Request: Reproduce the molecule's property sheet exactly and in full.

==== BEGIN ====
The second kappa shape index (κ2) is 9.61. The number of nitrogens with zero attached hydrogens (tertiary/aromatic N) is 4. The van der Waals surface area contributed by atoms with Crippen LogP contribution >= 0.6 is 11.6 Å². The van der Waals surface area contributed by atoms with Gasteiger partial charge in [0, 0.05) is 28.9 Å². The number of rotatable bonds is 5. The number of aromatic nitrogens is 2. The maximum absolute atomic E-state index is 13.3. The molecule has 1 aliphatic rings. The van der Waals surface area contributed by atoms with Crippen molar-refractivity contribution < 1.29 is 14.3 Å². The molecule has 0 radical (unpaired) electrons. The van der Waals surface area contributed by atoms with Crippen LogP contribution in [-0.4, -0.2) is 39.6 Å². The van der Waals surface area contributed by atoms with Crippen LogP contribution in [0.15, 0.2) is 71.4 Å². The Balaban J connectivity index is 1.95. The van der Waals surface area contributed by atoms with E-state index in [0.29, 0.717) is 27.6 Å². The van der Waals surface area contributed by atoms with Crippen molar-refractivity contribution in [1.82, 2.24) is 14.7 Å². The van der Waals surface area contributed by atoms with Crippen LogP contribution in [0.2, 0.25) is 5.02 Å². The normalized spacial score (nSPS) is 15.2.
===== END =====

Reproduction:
The second kappa shape index (κ2) is 9.61. The number of nitrogens with zero attached hydrogens (tertiary/aromatic N) is 4. The van der Waals surface area contributed by atoms with Crippen LogP contribution >= 0.6 is 11.6 Å². The van der Waals surface area contributed by atoms with Gasteiger partial charge in [0, 0.05) is 28.9 Å². The number of rotatable bonds is 5. The number of aromatic nitrogens is 2. The maximum absolute atomic E-state index is 13.3. The molecule has 1 aliphatic rings. The van der Waals surface area contributed by atoms with Crippen molar-refractivity contribution < 1.29 is 14.3 Å². The molecule has 0 radical (unpaired) electrons. The van der Waals surface area contributed by atoms with Crippen LogP contribution in [-0.4, -0.2) is 39.6 Å². The van der Waals surface area contributed by atoms with Crippen LogP contribution in [0.15, 0.2) is 71.4 Å². The Balaban J connectivity index is 1.95. The van der Waals surface area contributed by atoms with E-state index in [0.29, 0.717) is 27.6 Å². The van der Waals surface area contributed by atoms with Crippen molar-refractivity contribution in [1.82, 2.24) is 14.7 Å². The van der Waals surface area contributed by atoms with Crippen LogP contribution in [0.2, 0.25) is 5.02 Å². The normalized spacial score (nSPS) is 15.2.